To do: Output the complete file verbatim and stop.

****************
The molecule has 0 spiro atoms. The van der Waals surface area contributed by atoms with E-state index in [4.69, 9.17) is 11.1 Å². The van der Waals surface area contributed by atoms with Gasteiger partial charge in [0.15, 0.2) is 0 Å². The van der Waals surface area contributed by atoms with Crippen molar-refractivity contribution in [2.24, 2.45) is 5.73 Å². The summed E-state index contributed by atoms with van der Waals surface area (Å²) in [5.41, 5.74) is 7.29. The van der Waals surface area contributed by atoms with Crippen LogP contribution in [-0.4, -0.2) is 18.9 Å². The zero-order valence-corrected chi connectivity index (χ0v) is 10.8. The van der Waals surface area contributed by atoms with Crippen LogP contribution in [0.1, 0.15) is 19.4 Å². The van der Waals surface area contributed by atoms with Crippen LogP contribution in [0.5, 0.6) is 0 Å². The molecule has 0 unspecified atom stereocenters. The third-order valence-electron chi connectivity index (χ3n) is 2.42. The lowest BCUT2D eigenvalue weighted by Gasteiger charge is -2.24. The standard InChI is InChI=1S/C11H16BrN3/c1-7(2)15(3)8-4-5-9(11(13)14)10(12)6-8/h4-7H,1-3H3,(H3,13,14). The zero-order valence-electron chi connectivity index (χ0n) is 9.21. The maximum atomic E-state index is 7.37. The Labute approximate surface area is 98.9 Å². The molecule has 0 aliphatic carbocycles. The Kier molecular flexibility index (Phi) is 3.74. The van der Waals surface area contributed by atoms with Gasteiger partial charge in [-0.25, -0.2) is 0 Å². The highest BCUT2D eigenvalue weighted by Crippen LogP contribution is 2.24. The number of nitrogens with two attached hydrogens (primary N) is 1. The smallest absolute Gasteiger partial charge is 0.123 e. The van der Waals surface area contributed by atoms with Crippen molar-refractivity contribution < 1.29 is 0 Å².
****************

The molecule has 0 spiro atoms. The van der Waals surface area contributed by atoms with E-state index in [4.69, 9.17) is 11.1 Å². The van der Waals surface area contributed by atoms with Gasteiger partial charge in [0.15, 0.2) is 0 Å². The van der Waals surface area contributed by atoms with Crippen molar-refractivity contribution in [2.24, 2.45) is 5.73 Å². The summed E-state index contributed by atoms with van der Waals surface area (Å²) in [5.41, 5.74) is 7.29. The van der Waals surface area contributed by atoms with Crippen LogP contribution in [-0.4, -0.2) is 18.9 Å². The zero-order valence-corrected chi connectivity index (χ0v) is 10.8. The van der Waals surface area contributed by atoms with Crippen LogP contribution in [0.1, 0.15) is 19.4 Å². The van der Waals surface area contributed by atoms with Crippen LogP contribution in [0.5, 0.6) is 0 Å². The molecule has 0 unspecified atom stereocenters. The third-order valence-electron chi connectivity index (χ3n) is 2.42. The lowest BCUT2D eigenvalue weighted by Gasteiger charge is -2.24. The standard InChI is InChI=1S/C11H16BrN3/c1-7(2)15(3)8-4-5-9(11(13)14)10(12)6-8/h4-7H,1-3H3,(H3,13,14). The zero-order valence-electron chi connectivity index (χ0n) is 9.21. The maximum atomic E-state index is 7.37. The Labute approximate surface area is 98.9 Å². The molecule has 0 aliphatic carbocycles. The Kier molecular flexibility index (Phi) is 3.74. The van der Waals surface area contributed by atoms with Gasteiger partial charge in [-0.25, -0.2) is 0 Å². The highest BCUT2D eigenvalue weighted by Crippen LogP contribution is 2.24. The number of nitrogens with two attached hydrogens (primary N) is 1. The smallest absolute Gasteiger partial charge is 0.123 e. The van der Waals surface area contributed by atoms with Crippen molar-refractivity contribution < 1.29 is 0 Å².